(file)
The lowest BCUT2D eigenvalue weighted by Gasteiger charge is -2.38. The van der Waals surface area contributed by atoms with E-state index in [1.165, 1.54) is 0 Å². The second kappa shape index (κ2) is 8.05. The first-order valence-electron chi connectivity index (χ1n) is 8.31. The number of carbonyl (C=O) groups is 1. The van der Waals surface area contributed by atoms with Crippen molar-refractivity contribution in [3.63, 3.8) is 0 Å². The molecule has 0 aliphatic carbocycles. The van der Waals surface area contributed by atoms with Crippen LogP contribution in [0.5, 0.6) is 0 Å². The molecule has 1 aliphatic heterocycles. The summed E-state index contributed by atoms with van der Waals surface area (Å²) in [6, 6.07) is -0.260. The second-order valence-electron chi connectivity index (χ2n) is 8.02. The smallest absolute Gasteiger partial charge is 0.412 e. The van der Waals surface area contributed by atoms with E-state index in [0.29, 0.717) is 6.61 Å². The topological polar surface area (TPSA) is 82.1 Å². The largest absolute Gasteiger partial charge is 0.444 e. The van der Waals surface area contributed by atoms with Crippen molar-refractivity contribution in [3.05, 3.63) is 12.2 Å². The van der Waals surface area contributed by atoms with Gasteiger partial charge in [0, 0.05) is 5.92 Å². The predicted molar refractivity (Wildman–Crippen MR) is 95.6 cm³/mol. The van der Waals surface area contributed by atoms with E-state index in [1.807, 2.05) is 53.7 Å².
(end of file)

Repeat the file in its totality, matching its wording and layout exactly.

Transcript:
The lowest BCUT2D eigenvalue weighted by Gasteiger charge is -2.38. The van der Waals surface area contributed by atoms with E-state index in [1.165, 1.54) is 0 Å². The second kappa shape index (κ2) is 8.05. The first-order valence-electron chi connectivity index (χ1n) is 8.31. The number of carbonyl (C=O) groups is 1. The van der Waals surface area contributed by atoms with Crippen molar-refractivity contribution in [3.63, 3.8) is 0 Å². The molecule has 0 aliphatic carbocycles. The van der Waals surface area contributed by atoms with Crippen LogP contribution in [0.5, 0.6) is 0 Å². The molecule has 1 aliphatic heterocycles. The summed E-state index contributed by atoms with van der Waals surface area (Å²) in [6, 6.07) is -0.260. The second-order valence-electron chi connectivity index (χ2n) is 8.02. The smallest absolute Gasteiger partial charge is 0.412 e. The van der Waals surface area contributed by atoms with E-state index in [0.29, 0.717) is 6.61 Å². The topological polar surface area (TPSA) is 82.1 Å². The largest absolute Gasteiger partial charge is 0.444 e. The van der Waals surface area contributed by atoms with Crippen molar-refractivity contribution in [3.05, 3.63) is 12.2 Å². The van der Waals surface area contributed by atoms with Gasteiger partial charge in [0, 0.05) is 5.92 Å². The predicted molar refractivity (Wildman–Crippen MR) is 95.6 cm³/mol. The van der Waals surface area contributed by atoms with E-state index in [1.807, 2.05) is 53.7 Å².